Officials and local residents in Houston, Texas will meet with representatives from Smart Growth America on April 17 and 18, 2013 as part of a free, grant-funded technical assistance program. The workshops will aim to give Houston the tools to develop a Complete Streets policy in their Museum Park Neighborhood, which will lay the foundation for future Complete Streets policies in other Houston neighborhoods.
“Museum Park, in partnership with the City of Houston’s Office of Sustainability anticipates that the Complete Streets workshop will take Houston a step closer to achieving a few of Mayor Parker’s stated goals for her second term, such as “sustainable development, public safety, infrastructure and quality of life,” said Kathleen O’Reilly, Vice President of the Museum Park Super Neighborhood. “Museum Park, with its mix of 14 museums, Hermann Park, 3,000 homes, schools, health care, churches and more offers the ideal mix to craft the highest standards for transit and quality of life in Houston. As we launch ReBuild Houston, the timing of this exciting collaborative effort couldn’t be better.”
Houston residents are invited to join the workshop’s first day for an introductory presentation that will feature a broad overview of Complete Streets. The event will be held Wednesday, April 17, 2013 from 6:00–7:30 PM at the Clayton Library, 5300 Caroline St, Houston, TX, 77004.
“Smart Growth America is committed to providing training to help community leaders keep cities and towns livable, sustainable and vital places,” said Roger Millar, Director of Smart Growth America’s Leadership Institute. “Once Houston has the tools and strategies in place for an effective complete streets policy, the Museum Park Neighborhood will see significant benefits, and in the long run, these tools and strategies will be transferable to other neighborhoods in the area. Overall, the Complete Streets workshop will give Houston the momentum to push forward with current and future policies.”
In November 2012, Houston was one of 22 communities selected by Smart Growth America to participate in the free technical assistance program. Stretching from Maine to Washington State, these communities represent major cities, suburban centers, and rural towns alike.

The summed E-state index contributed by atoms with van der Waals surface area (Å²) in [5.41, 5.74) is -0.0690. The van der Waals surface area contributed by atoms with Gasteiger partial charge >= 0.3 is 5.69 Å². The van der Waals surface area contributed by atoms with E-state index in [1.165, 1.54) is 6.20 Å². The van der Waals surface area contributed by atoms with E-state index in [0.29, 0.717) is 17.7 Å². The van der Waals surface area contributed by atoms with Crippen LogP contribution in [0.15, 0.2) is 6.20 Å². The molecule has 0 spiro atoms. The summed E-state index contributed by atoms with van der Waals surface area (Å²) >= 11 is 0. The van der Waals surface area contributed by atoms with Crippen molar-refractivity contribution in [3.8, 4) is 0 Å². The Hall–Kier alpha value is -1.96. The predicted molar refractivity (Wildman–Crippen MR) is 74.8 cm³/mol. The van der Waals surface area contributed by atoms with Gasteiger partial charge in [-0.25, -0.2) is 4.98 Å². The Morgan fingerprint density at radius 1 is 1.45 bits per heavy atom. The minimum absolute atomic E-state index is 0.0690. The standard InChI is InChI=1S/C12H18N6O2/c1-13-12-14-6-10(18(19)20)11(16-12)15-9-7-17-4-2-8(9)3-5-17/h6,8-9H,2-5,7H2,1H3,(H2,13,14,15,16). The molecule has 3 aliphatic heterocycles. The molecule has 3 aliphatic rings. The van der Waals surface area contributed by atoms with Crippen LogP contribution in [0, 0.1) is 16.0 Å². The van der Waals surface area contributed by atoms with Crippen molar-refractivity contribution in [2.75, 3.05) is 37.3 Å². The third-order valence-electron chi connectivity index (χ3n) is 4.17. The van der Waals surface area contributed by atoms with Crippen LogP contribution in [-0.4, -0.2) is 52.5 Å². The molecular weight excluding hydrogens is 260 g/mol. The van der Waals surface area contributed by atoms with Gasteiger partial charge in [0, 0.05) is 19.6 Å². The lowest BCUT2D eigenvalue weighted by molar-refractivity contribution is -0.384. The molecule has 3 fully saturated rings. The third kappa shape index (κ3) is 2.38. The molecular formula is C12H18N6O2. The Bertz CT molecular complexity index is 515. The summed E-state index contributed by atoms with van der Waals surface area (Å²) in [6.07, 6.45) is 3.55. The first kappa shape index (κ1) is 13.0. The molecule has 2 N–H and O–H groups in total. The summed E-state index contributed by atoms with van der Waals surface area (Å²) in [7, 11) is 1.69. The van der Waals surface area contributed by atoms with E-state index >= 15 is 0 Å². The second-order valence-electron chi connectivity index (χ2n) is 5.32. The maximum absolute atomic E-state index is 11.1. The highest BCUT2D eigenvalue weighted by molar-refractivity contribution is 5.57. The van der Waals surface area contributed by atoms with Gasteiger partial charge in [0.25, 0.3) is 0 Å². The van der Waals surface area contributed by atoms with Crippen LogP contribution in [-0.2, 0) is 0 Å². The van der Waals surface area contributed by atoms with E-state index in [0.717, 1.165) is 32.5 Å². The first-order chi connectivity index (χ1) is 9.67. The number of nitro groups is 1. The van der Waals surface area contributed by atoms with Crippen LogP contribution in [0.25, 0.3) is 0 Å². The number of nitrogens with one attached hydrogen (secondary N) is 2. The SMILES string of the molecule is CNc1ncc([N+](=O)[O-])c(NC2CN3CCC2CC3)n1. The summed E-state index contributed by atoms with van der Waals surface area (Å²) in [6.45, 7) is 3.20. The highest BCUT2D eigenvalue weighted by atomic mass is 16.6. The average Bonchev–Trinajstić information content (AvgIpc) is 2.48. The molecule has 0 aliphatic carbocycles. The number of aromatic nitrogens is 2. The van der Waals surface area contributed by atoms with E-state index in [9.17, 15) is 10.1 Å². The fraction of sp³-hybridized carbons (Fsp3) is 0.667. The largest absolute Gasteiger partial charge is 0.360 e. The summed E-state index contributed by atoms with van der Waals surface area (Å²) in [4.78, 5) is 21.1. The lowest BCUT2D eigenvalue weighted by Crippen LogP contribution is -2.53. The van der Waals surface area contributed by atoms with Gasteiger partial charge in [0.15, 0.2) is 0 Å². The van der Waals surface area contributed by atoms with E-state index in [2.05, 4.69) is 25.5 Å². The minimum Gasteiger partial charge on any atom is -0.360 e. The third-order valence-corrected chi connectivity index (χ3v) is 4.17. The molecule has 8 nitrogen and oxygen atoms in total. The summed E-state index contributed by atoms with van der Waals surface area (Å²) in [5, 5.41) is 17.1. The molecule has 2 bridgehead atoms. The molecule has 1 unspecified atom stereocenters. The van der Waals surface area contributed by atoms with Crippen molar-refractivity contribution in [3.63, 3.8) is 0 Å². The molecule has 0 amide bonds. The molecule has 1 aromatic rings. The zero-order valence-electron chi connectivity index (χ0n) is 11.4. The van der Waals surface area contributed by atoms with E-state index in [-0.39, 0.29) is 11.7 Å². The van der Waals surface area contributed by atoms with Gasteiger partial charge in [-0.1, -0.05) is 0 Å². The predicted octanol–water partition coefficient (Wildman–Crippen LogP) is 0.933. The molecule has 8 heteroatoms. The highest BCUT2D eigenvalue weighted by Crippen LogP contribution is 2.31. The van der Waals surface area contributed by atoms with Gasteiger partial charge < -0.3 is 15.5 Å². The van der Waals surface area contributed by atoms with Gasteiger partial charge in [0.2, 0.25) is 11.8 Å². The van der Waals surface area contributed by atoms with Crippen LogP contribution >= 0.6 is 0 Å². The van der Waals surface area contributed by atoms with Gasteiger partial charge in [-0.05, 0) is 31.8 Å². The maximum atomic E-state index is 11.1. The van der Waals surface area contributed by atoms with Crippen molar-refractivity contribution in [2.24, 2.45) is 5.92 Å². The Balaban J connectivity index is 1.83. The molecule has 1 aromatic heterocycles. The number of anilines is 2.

The program, made possible through a five-year Building Blocks for Sustainable Communities grant from the U.S. Environmental Protection Agency’s Office of Sustainable Communities, seeks to develop local planning solutions that help communities grow in ways that benefit families and businesses, while protecting the environment and preserving a sense of place. Three other nonprofit organizations—Forterra, Global Green USA and Project for Public Spaces—also received competitively awarded grants under this program to help communities get the kinds of development they want.
As a national leader in the field, Smart Growth America has accumulated extensive experience working with communities to help them use land strategically, make the most of existing resources and invest strategically to catalyze private development.Smart Growth America is the only national organization dedicated to researching, advocating for and leading coalitions to bring smart growth practices to more communities nationwide. From providing more sidewalks to ensuring more homes are built near public transportation or that productive farms remain a part of our communities, smart growth helps make sure people across the nation can live in great neighborhoods. For additional information visit www.smartgrowthamerica.org or e-mail Press Manager Craig Chester.